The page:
Miodrag Belodedici: “If I ever imagined that Ceaucescu would fall, I would not have left my country” | Soccer | Sports

Miodrag Belodedici (Socol, Romania; 59 years old) was the first footballer to win the European Cup with two different teams. He is in Bilbao for the presentation of the documentary Desertor, a review of his career as a soccer player and his life that is presented at the Thinking Fútbol festival, organized by the Athletic Foundation. But was he a deserter? “At that time, yes, I was, because he worked in a military club,” he says, smiling. “I had the rank of lieutenant and I left my country and did not return. It can be said that I was a deserter because a military court tried me and declared me in absentia.”

The situation in his country was terrible. Belodedici was someone privileged in Ceaucescu’s Romania. “I liked playing for Steaua, but I didn’t like the way the country was, the life of the people, so I decided to leave. Not far away, to the former Yugoslavia.” The great sports star from her country, gymnast Nadia Comaneci, also made the same decision a few months later. “She crossed the border into Hungary. I left with a passport, but Nadia did it illegally and she ended up in the United States,” she remembers; He had everything well planned. “At that time many people ran away. Half of my town left. They crossed the Danube, many drowned; people in the mountains… I saw people who were captured by the police and beaten or shot. “I saw many horrors.”

However, a year later, Ceaucescu’s regime collapsed. “I could not imagine that in such a short time the dictatorship would fall and democracy begin. If I had known, maybe I wouldn’t have left. I played for the Romanian national team, for Steaua, in the Champions League, and I left everything and was suspended for a year by UEFA. “I came to think that my football career was over.” Although it wasn’t like that.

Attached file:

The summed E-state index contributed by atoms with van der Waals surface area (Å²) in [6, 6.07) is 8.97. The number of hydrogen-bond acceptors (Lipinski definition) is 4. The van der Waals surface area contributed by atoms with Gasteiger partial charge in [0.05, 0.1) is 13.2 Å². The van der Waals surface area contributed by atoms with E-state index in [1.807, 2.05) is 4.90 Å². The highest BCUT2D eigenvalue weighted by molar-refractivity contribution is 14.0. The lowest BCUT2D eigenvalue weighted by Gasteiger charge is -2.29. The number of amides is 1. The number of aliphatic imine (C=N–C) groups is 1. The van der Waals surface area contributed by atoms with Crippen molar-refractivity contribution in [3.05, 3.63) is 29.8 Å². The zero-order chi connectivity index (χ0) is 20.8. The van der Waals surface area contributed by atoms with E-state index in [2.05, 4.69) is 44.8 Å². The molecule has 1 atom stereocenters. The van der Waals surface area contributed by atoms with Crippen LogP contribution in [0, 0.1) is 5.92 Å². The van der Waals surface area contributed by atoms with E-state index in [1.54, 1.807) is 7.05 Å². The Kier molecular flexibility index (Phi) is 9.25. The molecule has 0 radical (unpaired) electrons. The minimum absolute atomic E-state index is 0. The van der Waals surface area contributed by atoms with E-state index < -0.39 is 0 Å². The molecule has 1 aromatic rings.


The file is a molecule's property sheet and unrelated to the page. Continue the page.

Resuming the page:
Belodedici, during a match between Panathinaikos and Steaua Bucharest in the 1998-1999 season.
Belodedici, during a match between Panathinaikos and Steaua Bucharest in the 1998-1999 season.Mike Egerton – EMPICS (PA Images via Getty Images)

Among his achievements, Belodedici became the first player to win the European Cup with two different teams. With Steaua and Red Star. “Two teams from Eastern Europe that, in theory, could not be compared with the great teams from Spain, Italy, Germany or England.” But that Steaua was “like the Romanian team. We had six or seven internationals in the team. Any player who went to figure became a soldier and played for Steaua or Dinamo Bucharest, which was the Police team. “The army paid us according to the rank we had.”

The difficult arrival in Serbia

And then came the final against Barcelona in Seville, and Steaua’s victory that surprised all of Europe. “And to us,” confesses Belodedici. “But the penalties were not a surprise,” he points out. “We had Helmuth Duckadam in goal, who stopped four, because he was a great specialist. Barcelona was much stronger than us, and we don’t know what happened, they couldn’t beat us. We had talked before the game that the important thing was that they didn’t score, and we knew that we could win on penalties,” he continues.